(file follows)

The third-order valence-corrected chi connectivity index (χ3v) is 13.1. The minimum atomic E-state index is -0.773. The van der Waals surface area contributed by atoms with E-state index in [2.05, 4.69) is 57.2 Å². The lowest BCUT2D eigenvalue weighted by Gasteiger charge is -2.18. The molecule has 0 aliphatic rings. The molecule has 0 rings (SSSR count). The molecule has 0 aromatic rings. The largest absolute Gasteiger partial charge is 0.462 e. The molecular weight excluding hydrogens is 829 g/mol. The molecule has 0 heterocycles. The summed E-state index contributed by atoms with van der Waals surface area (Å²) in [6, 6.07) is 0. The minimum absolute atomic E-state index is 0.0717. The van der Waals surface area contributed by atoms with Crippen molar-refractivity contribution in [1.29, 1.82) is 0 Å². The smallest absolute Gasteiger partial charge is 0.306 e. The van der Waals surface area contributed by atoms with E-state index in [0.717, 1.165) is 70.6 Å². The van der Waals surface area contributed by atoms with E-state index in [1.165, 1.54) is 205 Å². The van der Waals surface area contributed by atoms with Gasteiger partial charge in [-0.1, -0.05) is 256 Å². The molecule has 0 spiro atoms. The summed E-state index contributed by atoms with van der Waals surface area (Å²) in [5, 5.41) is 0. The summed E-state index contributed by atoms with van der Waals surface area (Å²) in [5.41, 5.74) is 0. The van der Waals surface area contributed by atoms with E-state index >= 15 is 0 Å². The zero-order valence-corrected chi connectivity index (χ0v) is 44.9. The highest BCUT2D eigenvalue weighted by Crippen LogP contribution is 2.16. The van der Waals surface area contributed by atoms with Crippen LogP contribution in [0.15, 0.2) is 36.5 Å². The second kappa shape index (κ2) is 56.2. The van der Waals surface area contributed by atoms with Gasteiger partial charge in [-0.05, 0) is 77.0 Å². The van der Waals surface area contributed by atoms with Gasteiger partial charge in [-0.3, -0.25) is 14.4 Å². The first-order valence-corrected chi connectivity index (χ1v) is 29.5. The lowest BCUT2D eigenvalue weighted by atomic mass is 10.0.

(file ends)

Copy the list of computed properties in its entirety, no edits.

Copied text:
The third-order valence-corrected chi connectivity index (χ3v) is 13.1. The minimum atomic E-state index is -0.773. The van der Waals surface area contributed by atoms with E-state index in [2.05, 4.69) is 57.2 Å². The lowest BCUT2D eigenvalue weighted by Gasteiger charge is -2.18. The molecule has 0 aliphatic rings. The molecule has 0 rings (SSSR count). The molecule has 0 aromatic rings. The largest absolute Gasteiger partial charge is 0.462 e. The molecular weight excluding hydrogens is 829 g/mol. The molecule has 0 heterocycles. The summed E-state index contributed by atoms with van der Waals surface area (Å²) in [6, 6.07) is 0. The minimum absolute atomic E-state index is 0.0717. The van der Waals surface area contributed by atoms with Crippen molar-refractivity contribution in [1.29, 1.82) is 0 Å². The smallest absolute Gasteiger partial charge is 0.306 e. The van der Waals surface area contributed by atoms with E-state index in [0.717, 1.165) is 70.6 Å². The van der Waals surface area contributed by atoms with E-state index in [1.165, 1.54) is 205 Å². The van der Waals surface area contributed by atoms with Gasteiger partial charge in [-0.1, -0.05) is 256 Å². The molecule has 0 spiro atoms. The summed E-state index contributed by atoms with van der Waals surface area (Å²) in [5, 5.41) is 0. The summed E-state index contributed by atoms with van der Waals surface area (Å²) in [5.41, 5.74) is 0. The van der Waals surface area contributed by atoms with E-state index >= 15 is 0 Å². The zero-order valence-corrected chi connectivity index (χ0v) is 44.9. The highest BCUT2D eigenvalue weighted by Crippen LogP contribution is 2.16. The van der Waals surface area contributed by atoms with Crippen LogP contribution in [0.15, 0.2) is 36.5 Å². The second kappa shape index (κ2) is 56.2. The van der Waals surface area contributed by atoms with Gasteiger partial charge in [-0.05, 0) is 77.0 Å². The van der Waals surface area contributed by atoms with Gasteiger partial charge in [-0.3, -0.25) is 14.4 Å². The first-order valence-corrected chi connectivity index (χ1v) is 29.5. The lowest BCUT2D eigenvalue weighted by atomic mass is 10.0.